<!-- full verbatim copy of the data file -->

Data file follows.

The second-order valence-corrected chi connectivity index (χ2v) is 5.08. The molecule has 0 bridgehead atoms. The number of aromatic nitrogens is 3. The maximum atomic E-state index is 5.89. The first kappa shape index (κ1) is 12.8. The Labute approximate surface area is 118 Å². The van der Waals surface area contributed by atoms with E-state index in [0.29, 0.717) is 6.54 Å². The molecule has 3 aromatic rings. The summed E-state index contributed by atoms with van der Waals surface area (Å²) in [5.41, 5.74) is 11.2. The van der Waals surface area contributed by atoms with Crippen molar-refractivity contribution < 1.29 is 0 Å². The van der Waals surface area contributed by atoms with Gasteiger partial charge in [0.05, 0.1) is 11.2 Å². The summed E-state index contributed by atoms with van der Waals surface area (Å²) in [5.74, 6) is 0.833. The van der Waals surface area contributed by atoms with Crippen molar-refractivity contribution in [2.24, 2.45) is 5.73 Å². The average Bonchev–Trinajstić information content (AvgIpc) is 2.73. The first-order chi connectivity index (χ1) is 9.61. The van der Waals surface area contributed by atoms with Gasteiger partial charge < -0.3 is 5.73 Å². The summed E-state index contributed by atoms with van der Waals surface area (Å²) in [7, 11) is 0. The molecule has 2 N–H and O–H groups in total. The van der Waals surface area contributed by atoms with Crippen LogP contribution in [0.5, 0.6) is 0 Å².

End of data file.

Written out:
The second-order valence-corrected chi connectivity index (χ2v) is 5.08. The molecule has 0 bridgehead atoms. The number of aromatic nitrogens is 3. The maximum atomic E-state index is 5.89. The first kappa shape index (κ1) is 12.8. The Labute approximate surface area is 118 Å². The van der Waals surface area contributed by atoms with E-state index in [0.29, 0.717) is 6.54 Å². The molecule has 3 aromatic rings. The summed E-state index contributed by atoms with van der Waals surface area (Å²) in [5.41, 5.74) is 11.2. The van der Waals surface area contributed by atoms with Crippen molar-refractivity contribution < 1.29 is 0 Å². The van der Waals surface area contributed by atoms with Gasteiger partial charge in [0.05, 0.1) is 11.2 Å². The summed E-state index contributed by atoms with van der Waals surface area (Å²) in [5.74, 6) is 0.833. The van der Waals surface area contributed by atoms with Crippen molar-refractivity contribution in [2.24, 2.45) is 5.73 Å². The average Bonchev–Trinajstić information content (AvgIpc) is 2.73. The first-order chi connectivity index (χ1) is 9.61. The van der Waals surface area contributed by atoms with Gasteiger partial charge < -0.3 is 5.73 Å². The summed E-state index contributed by atoms with van der Waals surface area (Å²) in [7, 11) is 0. The molecule has 2 N–H and O–H groups in total. The van der Waals surface area contributed by atoms with Crippen LogP contribution in [0.5, 0.6) is 0 Å².